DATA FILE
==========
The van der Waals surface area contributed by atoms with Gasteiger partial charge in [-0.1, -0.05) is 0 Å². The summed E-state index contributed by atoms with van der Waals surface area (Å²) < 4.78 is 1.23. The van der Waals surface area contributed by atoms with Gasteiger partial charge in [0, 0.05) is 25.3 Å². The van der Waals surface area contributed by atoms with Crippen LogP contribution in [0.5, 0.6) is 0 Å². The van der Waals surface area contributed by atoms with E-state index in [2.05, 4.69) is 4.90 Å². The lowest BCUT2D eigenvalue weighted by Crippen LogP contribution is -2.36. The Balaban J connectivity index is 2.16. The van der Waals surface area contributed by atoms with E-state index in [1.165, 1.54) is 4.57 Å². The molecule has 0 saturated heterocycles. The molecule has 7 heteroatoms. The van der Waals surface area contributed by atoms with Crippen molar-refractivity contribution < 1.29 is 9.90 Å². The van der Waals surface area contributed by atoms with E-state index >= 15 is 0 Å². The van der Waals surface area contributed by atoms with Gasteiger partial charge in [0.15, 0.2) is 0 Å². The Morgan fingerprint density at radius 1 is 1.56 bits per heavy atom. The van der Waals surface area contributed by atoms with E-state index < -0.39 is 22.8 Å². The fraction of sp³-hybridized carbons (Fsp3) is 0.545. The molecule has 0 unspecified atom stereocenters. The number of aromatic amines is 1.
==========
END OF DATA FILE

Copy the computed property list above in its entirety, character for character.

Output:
The van der Waals surface area contributed by atoms with Gasteiger partial charge in [-0.1, -0.05) is 0 Å². The summed E-state index contributed by atoms with van der Waals surface area (Å²) < 4.78 is 1.23. The van der Waals surface area contributed by atoms with Gasteiger partial charge in [0, 0.05) is 25.3 Å². The van der Waals surface area contributed by atoms with Crippen LogP contribution in [0.5, 0.6) is 0 Å². The van der Waals surface area contributed by atoms with E-state index in [2.05, 4.69) is 4.90 Å². The lowest BCUT2D eigenvalue weighted by Crippen LogP contribution is -2.36. The Balaban J connectivity index is 2.16. The van der Waals surface area contributed by atoms with E-state index in [1.165, 1.54) is 4.57 Å². The molecule has 0 saturated heterocycles. The molecule has 7 heteroatoms. The van der Waals surface area contributed by atoms with Crippen molar-refractivity contribution < 1.29 is 9.90 Å². The van der Waals surface area contributed by atoms with E-state index >= 15 is 0 Å². The van der Waals surface area contributed by atoms with Gasteiger partial charge in [0.15, 0.2) is 0 Å². The Morgan fingerprint density at radius 1 is 1.56 bits per heavy atom. The van der Waals surface area contributed by atoms with E-state index < -0.39 is 22.8 Å². The fraction of sp³-hybridized carbons (Fsp3) is 0.545. The molecule has 0 unspecified atom stereocenters. The number of aromatic amines is 1.